Brian Austin Green and Melora Hardin find ways to live green
From cars to diapers to grocery bags, 'Wedding Band' stars are committed.
Wed, Nov 07, 2012 at 04:24 PM
Photos: Jeremy Freeman, Darren Michaels
When it comes to environmental efforts, Brian Austin Green is living up to his surname. "We've all of our hot water heaters so we don't have the canisters anymore. We've now got the instant ones so it's just hot water on demand — it's not storing and using gas and heating. We've recently converted our house to solar so we're pretty close to off the grid. We're using the Zero Water containers instead of buying bottled water. We're trying to continually cut down our carbon footprint as much as possible." He's considering a Volt for his next vehicle, but as a racing aficionado, he admits to a need for speed an electric car can't fulfill, though he thinks a Tesla or Lexus may be an option.
For their new baby Noah, born Sept. 27, he and wife Megan Fox buy "as many organic products as we can," though they're still figuring out the diaper dilemma, "Cloth vs. disposable. The thing that worries me about cloth is all of the water that's in washing them."
Melora Hardin, his co-star in the new TBS comedy "Wedding Band," used cloth diapers for her kids, and though she now drives them around in a VW station wagon "mom car," her husband has a Prius and she trades off with him. A sportscar enthusiast, she'd love to get a Fisker Karma because "it's beautiful and totally eco-friendly," and she brings her own bags to the grocery store. "Pick up a few of these nylon bags that roll up and go in your purse or your glove compartment or trunk," she says. "It's a really easy thing to do, and boy, does it make a difference."
Green and Hardin are determined to green-ify their set next, to "make sure there are enough recycling containers around and that catering and craft service are using containers that are biodegradable," he says, and reducing plastic and Styrofoam use, she adds. "There are options out there that are really doable and really affordable and they're really saving the planet for us and for the next generation."
In "Wedding Band," premiering Nov. 10, Green plays the lead singer of Seattle's Mother of the Bride, which Hardin's Roxie books for her events company at everything from nuptials to bar mitzvahs, conventions and bachelor parties. The band includes a harried father (Peter Cambor) and a session musician in his first live band (Harold Perrineau), and the music is a big part of the show. To see them play a KISS song in Oktoberfest style, wearing lederhosen, or a Bollywood version of "Party Rock" is unexpected and hilarious.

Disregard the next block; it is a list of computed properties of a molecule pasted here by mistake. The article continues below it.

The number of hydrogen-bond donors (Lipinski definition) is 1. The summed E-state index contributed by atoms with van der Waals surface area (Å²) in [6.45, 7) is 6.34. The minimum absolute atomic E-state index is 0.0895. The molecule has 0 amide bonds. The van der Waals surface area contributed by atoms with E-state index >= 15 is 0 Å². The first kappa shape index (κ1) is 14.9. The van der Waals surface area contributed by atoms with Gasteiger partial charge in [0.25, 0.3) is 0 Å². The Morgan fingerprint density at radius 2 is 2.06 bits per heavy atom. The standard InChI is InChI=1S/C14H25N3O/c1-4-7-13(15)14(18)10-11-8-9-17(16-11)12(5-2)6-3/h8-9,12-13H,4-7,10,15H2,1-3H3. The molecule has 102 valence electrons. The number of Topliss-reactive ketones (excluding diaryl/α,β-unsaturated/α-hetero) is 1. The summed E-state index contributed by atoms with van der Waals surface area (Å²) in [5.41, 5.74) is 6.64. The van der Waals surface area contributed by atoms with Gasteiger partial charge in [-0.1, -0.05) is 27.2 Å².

"Our job is to make this believable, to make this band honestly the most kickass wedding band anybody has ever seen," says Green, who plays piano and drums but never harbored any desire to be a lead singer, and admits he was intimidated at the thought of taking on that role. "I was excited that I booked the show, but I thought, 'I'm going to actually have to sing, and I don't know if I'm ready for it.' So I went with the thought of 'it's not me singing, it's the character.'"
Hardin, who also gets a chance to sing in the show, is a singer-songwriter with three records to her credit, and is passionate about music, dance and directing as she is about acting. "My mom says I wrote my first song when I was two. I do remember sitting in front of their big plate glass window in Santa Monica and strumming my brother's guitar until I had a huge blood blister on my thumb. I've had the fantasy of me becoming Judy Garland or Barbara Streisand many times," she confesses.
Music aside, Hardin was drawn to the mix of comedy and dramatic elements, the hour format that allows for character development, and the multidimensional Roxie. Though she had concerns about taking the role, she met with producers and quickly changed her mind when they explained "where her storyline might go and how her character might develop over time. She's so much fun, and there's a lot to bite into there. She's far more shameless than I, so I have lots of fun playing somebody who is completely unaware or even unconcerned about what anyone else may think. This is a dream job."
In the second episode airing Nov. 17, Megan Fox guests as the hot star of a sci-fi show who's appearing at a fan convention. "She kind of stepped in and saved us at the last minute," says Green. "There were a couple other people that they were discussing bringing into the episode but schedule-wise and timing-wise it didn't work out," he explains. "I had already spoken to my wife about the episode and kind of what was going on, and she graciously said that she would step in and kind of rescue us, and she did. She kicked ass."